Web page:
Corsair made over $1 billion in revenue in 2019, and the company has an astounding 42% share in the PC components segment in the U.S. Corsair dominates when it comes to memory, power supplies, and cases, and the company is the best-selling gaming keyboard vendor in the U.S.
Memory continues to be the single biggest category for Corsair, accounting for $429 million in revenue last year. While Corsair relies on third-party vendors to manufacture most of its gaming peripherals and other products, it runs the memory business on its own, sourcing DRAM modules from SK Hynix and Samsung and making finished kits in a facility in Taiwan.
With the Vengeance RGB Pro, Corsair is targeting the enthusiast segment. The DRAM kit is available from 2666MHz and goes all the way up to 4400MHz. I'm testing the 3000MHz option, with this particular variant striking the ideal balance between value and performance. Let's take a look at what the Vengeance RGB Pro has to offer, and why it is the ideal DRAM for your next RGB build.
Bottom line: With excellent performance backed by multi-zone RGB lighting, the Vengeance RGB Pro is one of the best DRAM kits you can buy right now. With plenty of configurations to choose from and highly adjustable lighting, this is the DRAM to beat.
- Multi-zone RGB lighting
- Incredible performance
- Highly configurable via iCUE
- Decent value
- Tall profile
Corsair Vengeance RGB Pro What I like
The Vengeance RGB Pro series is available in a dizzying array of configuration options. Corsair sells the DDR4 memory in 8GB, 16GB, and 32GB variants, and offers kits that go up to 256GB. I'm using a 32GB kit that consists of four 8GB DRAM modules clocked at 3000MHz (CL15), with this variant available for $175. The 32GB memory kit hits the sweet spot for most builds, and as a result Corsair a wealth of options, including a base 2666MHz CL16 configuration that costs $170 going all the way up to a 4400MHz CL18 variant that retails for $760.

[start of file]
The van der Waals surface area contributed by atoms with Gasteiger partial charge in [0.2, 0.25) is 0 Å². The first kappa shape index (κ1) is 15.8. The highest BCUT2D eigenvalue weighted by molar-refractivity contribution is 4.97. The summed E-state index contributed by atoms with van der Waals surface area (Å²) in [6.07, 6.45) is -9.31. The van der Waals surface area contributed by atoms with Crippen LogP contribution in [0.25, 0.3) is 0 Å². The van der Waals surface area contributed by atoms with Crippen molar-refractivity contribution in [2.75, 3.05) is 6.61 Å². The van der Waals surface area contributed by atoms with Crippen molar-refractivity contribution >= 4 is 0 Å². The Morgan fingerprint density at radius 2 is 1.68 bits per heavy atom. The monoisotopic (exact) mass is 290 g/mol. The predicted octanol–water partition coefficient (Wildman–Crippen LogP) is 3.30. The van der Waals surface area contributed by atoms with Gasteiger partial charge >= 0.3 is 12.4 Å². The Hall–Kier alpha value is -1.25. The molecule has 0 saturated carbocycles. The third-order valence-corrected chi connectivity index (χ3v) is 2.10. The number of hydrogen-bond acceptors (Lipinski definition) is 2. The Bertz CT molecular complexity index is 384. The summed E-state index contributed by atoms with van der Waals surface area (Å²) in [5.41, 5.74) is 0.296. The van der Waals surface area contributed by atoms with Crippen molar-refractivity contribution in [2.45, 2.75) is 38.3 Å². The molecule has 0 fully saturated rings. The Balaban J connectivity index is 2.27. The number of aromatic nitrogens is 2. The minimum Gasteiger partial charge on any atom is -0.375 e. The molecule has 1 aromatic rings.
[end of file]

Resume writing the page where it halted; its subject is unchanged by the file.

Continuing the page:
There are two points to consider when picking up a DRAM module. The first is the speed: a DRAM module with a 3000MHz or 3600MHz frequency is usually a better choice over a 2600MHz option, but you'll have to make sure that the Intel or AMD CPU that you're using can take advantage of those speeds. If you have a Ryzen 5 series or above or are using an Intel 8th Gen Core CPU and above, you should be fine.
DRAM with a 2666MHz frequency should be more than enough for most use cases, but considering the minor difference in cost between 2666MHz and 3000/3200MHz, you're better off choosing either of the latter options. The other point to note when choosing RAM is the latency. You'll see a CL number against each module — the DRAM module I'm testing today has CL15. CL stands for CAS (Column Access Strobe) latency, and it determines how fast the DRAM module can access information. A lower figure here means lower latency, and faster information retrieval.
CAS latency is one part of a broader set of numbers that correspond to memory timing. For the 32GB Vengeance Pro module I'm testing, those figures look like this: 15-17-17-35. The first number is the CAS latency, and that has the biggest impact on performance.